As part of a running gag in the Saw series, the filming crew always hides what they call a 'fart machine' in one of the sets, and make it go off in a particular serious scene, to see how long the actor or actors can keep a straight face. This time, 'Liriq Bent' was the victim. He actually managed to remain in a character a couple of seconds before bursting into laughter.
The seamless transitions between separate scenes in the movie were not created using (digital) visual effects, but were done practically. For these transitions, the sets were build in such a way that two separate scenes could be filmed in one shot without interruption.
Darren Lynn Bousman was originally not interested in directing the fourth installment in the Saw series, but the producers persuaded him to read the script anyway. Bousman decided to take the directional duties when a plot twist in the script took him completely by surprise, something he thought impossible after being involved in the Saw series for three years.
Betsy Russell was in the same outfit during the hospital scene after which Jill loses Gideon, as she is in the interrogation scene. She the camera slowly pans to the mirror to transition into the interrogation scene with Strahm. The sets were right next door to each other and Betsy literally ran to the interrogation set for the transition to work properly.
When the results from the fingerprint analysis from the bullet come in, two other names can be seen on the sheet that matches the fingerprint on the bullet to Officer Rigg: "Entry Employee: Scoffield, Sean" and "CSI Case App: Armstrong, David". Sean Scoffield is in charge of doing the graphics for Saw IV, and David A. Armstrong is the Director of Photography.
Saw IV (2007) was given the green-light before the third movie even opened. This was stated in Fangoria Magazine #257: "The synopsis, bare as it is, takes the third installment to a new budget level for Lionsgate's wildly successful franchise. Saw (2004) was made for approximately $1 million, Saw II (2005) cost $4 million and the figure for Saw III (2006), according to producer Mark Burg , has risen to $10 million. Saw III was green-lighted the morning after Saw II opened to massive box-office returns, the producer confirms, "and when they ordered Saw III, they also ordered and green-lit Saw IV."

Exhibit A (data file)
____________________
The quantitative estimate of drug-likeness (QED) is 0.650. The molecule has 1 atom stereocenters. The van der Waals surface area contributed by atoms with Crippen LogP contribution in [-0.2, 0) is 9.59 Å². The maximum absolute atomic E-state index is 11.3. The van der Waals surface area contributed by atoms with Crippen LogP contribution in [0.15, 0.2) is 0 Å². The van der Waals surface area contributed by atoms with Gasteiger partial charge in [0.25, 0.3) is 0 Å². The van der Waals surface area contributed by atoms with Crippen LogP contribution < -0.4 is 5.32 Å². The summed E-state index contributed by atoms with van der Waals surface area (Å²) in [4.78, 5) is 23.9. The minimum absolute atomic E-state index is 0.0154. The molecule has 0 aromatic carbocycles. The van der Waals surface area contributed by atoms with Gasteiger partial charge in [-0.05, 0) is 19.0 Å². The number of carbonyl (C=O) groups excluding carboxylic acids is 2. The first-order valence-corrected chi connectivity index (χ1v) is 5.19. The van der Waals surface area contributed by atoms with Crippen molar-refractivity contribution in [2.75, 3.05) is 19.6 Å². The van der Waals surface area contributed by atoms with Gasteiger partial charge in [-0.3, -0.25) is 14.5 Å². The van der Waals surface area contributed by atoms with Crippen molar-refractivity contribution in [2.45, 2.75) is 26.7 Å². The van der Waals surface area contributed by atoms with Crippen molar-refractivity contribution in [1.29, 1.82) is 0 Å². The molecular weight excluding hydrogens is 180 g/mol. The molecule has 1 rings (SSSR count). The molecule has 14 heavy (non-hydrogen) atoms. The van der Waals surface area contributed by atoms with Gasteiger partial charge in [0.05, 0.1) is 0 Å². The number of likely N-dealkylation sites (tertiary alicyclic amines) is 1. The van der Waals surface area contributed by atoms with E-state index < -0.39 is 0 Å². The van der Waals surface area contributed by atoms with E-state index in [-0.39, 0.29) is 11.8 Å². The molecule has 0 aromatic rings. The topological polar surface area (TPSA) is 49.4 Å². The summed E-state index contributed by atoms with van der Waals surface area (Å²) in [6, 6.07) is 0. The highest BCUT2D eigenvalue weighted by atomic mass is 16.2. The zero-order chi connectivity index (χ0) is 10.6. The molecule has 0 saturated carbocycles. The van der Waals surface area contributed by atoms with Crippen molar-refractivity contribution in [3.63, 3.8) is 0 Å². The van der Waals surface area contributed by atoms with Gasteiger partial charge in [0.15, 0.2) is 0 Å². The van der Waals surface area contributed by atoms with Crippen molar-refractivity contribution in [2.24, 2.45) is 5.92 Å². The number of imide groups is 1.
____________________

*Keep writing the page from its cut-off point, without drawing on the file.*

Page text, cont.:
Though producers wanted Donnie Wahlberg to reprise his role, his schedule made him unavailable and his character was not included in the original script. However, after shooting began, his schedule freed up, and the script was re-written to include his character.
The black figure Cecil steals from the Year of the Pig festival is the same figure John was seen placing on a shelf in the operating room in Saw III. There is a deleted scene that shows John placing the same figure on Gideon's tombstone but this scene never made it into the final film.
The trademark flashback montage at the end of every film in the series is supposed to tie some loose ends of the plot by providing explanations using earlier scenes as hints to what happened. In the revelation montage for this film, the flashbacks establish Hoffman's presence as an unknown accomplice, like for example the fact that he was able to lift Kerry's body. Interestingly there is a scene that is excluded from the montage and therefore is left unexplained. When Agent Perez asks Hoffman why the teddy bear is in his possession he replies that it is a short story. This hints that the toy is a gift to soothe Corbett, the kidnapped daughter of Jeff, for the short time period that she is trapped in the lair. This also provides some insight to the intentions of Hoffman since he planned to save the girl and establish himself as the hero something that is revealed in the next film.